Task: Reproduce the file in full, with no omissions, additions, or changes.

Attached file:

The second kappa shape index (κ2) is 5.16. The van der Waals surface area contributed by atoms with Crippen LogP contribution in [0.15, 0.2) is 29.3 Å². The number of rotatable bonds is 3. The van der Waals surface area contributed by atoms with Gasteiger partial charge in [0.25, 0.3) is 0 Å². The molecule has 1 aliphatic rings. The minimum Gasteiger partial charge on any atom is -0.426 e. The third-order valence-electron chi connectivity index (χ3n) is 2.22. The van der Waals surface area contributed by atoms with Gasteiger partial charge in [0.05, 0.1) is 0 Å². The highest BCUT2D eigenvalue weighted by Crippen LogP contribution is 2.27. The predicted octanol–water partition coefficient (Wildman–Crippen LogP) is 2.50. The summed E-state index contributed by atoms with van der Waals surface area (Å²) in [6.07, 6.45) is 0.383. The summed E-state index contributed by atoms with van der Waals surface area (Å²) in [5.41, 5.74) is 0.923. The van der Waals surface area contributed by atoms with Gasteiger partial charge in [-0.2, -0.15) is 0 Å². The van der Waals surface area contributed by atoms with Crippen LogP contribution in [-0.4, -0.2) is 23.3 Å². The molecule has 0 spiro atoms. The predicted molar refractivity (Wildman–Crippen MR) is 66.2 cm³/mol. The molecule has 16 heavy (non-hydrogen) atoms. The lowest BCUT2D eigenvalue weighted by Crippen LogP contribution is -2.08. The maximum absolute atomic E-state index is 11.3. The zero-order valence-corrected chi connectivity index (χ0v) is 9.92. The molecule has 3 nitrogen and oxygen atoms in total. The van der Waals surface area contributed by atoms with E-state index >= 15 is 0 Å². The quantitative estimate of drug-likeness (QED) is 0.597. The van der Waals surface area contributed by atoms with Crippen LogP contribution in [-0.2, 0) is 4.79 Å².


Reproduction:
The second kappa shape index (κ2) is 5.16. The van der Waals surface area contributed by atoms with Crippen LogP contribution in [0.15, 0.2) is 29.3 Å². The number of rotatable bonds is 3. The van der Waals surface area contributed by atoms with Gasteiger partial charge in [0.25, 0.3) is 0 Å². The molecule has 1 aliphatic rings. The minimum Gasteiger partial charge on any atom is -0.426 e. The third-order valence-electron chi connectivity index (χ3n) is 2.22. The van der Waals surface area contributed by atoms with Gasteiger partial charge in [0.05, 0.1) is 0 Å². The highest BCUT2D eigenvalue weighted by Crippen LogP contribution is 2.27. The predicted octanol–water partition coefficient (Wildman–Crippen LogP) is 2.50. The summed E-state index contributed by atoms with van der Waals surface area (Å²) in [6.07, 6.45) is 0.383. The summed E-state index contributed by atoms with van der Waals surface area (Å²) in [5.41, 5.74) is 0.923. The van der Waals surface area contributed by atoms with Gasteiger partial charge in [-0.2, -0.15) is 0 Å². The van der Waals surface area contributed by atoms with Crippen LogP contribution in [-0.4, -0.2) is 23.3 Å². The molecule has 0 spiro atoms. The predicted molar refractivity (Wildman–Crippen MR) is 66.2 cm³/mol. The molecule has 16 heavy (non-hydrogen) atoms. The lowest BCUT2D eigenvalue weighted by Crippen LogP contribution is -2.08. The maximum absolute atomic E-state index is 11.3. The zero-order valence-corrected chi connectivity index (χ0v) is 9.92. The molecule has 3 nitrogen and oxygen atoms in total. The van der Waals surface area contributed by atoms with E-state index >= 15 is 0 Å². The quantitative estimate of drug-likeness (QED) is 0.597. The van der Waals surface area contributed by atoms with Crippen LogP contribution in [-0.2, 0) is 4.79 Å².